Easter is just around the corner and thus, one particular type of food is in focus again: the Easter egg. We have put together 8 tips concerning eggs to ensure successful Easter holidays.
1. How to store eggs properly
Eggs are sensitive foods which can spoil quickly and should therefore be stored in the refrigerator. In addition, please take notice of the best-before date as after expiration, eggs should be used only if heated thoroughly. Tip: Eggs have a longer shelf life if they are stored with the pointed end showing downwards.
2. How can you tell if an egg is safe to eat?
You can easily test the freshness of a raw egg by placing it in a glass of water. A fresh egg will remain on the ground, while a stale one will move upwards. If the egg is already boiled, you should rely on your senses: An acrid odour and brownish discolouration are signs that the egg has spoiled. However, salmonella are not visible with the naked eye and they can occur even in fresh eggs. In order to protect yourself against salmonella infection, you should boil eggs for at least 7 minutes. In food production and catering, eggs should be tested thoroughly for salmonella and other potential contaminations. For example, microbial contamination can be quickly detected on the basis of indicator acids (lactic acid, succinic acid, hydroxybutyric acid).
3. Working with raw eggs for decorating
If you blow out eggs for crafting and decorating, you should take care that you don’t come in direct contact with the egg white or yolk. Bacteria could get into the egg mass via hands and mouth, and spoil it. However, you don’t have to generally throw away egg white and yolk from blown-out eggs. The egg mass can be stored in a covered bowl in the fridge for two or three days.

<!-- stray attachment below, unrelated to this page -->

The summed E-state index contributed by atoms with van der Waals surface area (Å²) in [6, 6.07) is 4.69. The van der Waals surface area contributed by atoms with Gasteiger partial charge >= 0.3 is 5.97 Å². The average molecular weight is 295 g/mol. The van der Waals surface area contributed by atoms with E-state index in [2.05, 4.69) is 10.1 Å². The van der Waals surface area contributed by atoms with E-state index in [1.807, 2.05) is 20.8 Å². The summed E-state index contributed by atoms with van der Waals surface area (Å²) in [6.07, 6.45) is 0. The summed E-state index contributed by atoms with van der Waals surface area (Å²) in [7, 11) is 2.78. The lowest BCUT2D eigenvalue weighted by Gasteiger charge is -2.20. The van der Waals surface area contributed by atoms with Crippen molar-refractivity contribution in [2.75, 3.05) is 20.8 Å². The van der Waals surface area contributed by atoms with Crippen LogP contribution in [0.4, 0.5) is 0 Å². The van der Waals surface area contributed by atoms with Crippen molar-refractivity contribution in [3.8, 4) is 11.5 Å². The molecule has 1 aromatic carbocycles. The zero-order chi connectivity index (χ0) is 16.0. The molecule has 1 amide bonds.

4. How to dye eggs
When you buy coloured eggs in the supermarket, the dye used is often not declared on the packaging. Those who want to play it safe can easily dye their Easter eggs themselves – completely naturally – all you need for this is vegetables. Spinach gives the egg a green colour, beetroot juice dyes it red. An orange colour is obtained by carrots, a yellow colour by curcuma. Put the respective ingredient in a pot with water, let it boil away briefly, then add the eggs. Tip: Best for dyeing are eggs with a white smooth eggshell. A drop of vinegar in cooking water optimizes absorbing of the colour.
5. How to boil eggs
Boil the egg, remove it and put it in cold water: what could go wrong there? Well, cold water is not always indicated. Indeed, only soft-boiled eggs, which are intended to be eaten immediately, should be put in cold water. Putting hard-boiled eggs in cold water will shorten the shelf life: While hard-boiled eggs generally have a shelf life of two weeks or longer, hard-boiled eggs which were put in cold water should only be stored for two days. Moreover, via tap water, bacteria might get through fine cracks in the eggshell into the egg.
6. Eating eggs: How many eggs are healthy?
Eggs contain many valuable nutrients such as vitamins, minerals and amino acids. However, eggs also contain high amounts of cholesterol and fat. German Association for Nutrition (DGE) therefore recommends consuming no more than 2 or 3 eggs per week.
7. How to prepare eggs – in the traditional German way
In many countries, egg dishes are somehow connected to Easter. A traditional Easter dish in the German region of Hesse (the home of R-Biopharm AG) is called „eggs with green sauce“. The green sauce consists of crème fraîche and 7 different herbs: borage, chervil, parsley, salad burnet, sorrel, chives and cress. The sauce is served with boiled potatoes and boiled eggs.
8. Egg-free Easter: Alternatives for people allergic to eggs
Egg allergy is widespread particularly in small children. However, those who have to avoid eggs can resort to some tasty alternatives. Eggs can be easily replaced by applesauce or bananas in Easter cakes or muffins. Ground linseed or soy flour is a suitable egg replacer for hearty pastry and bread.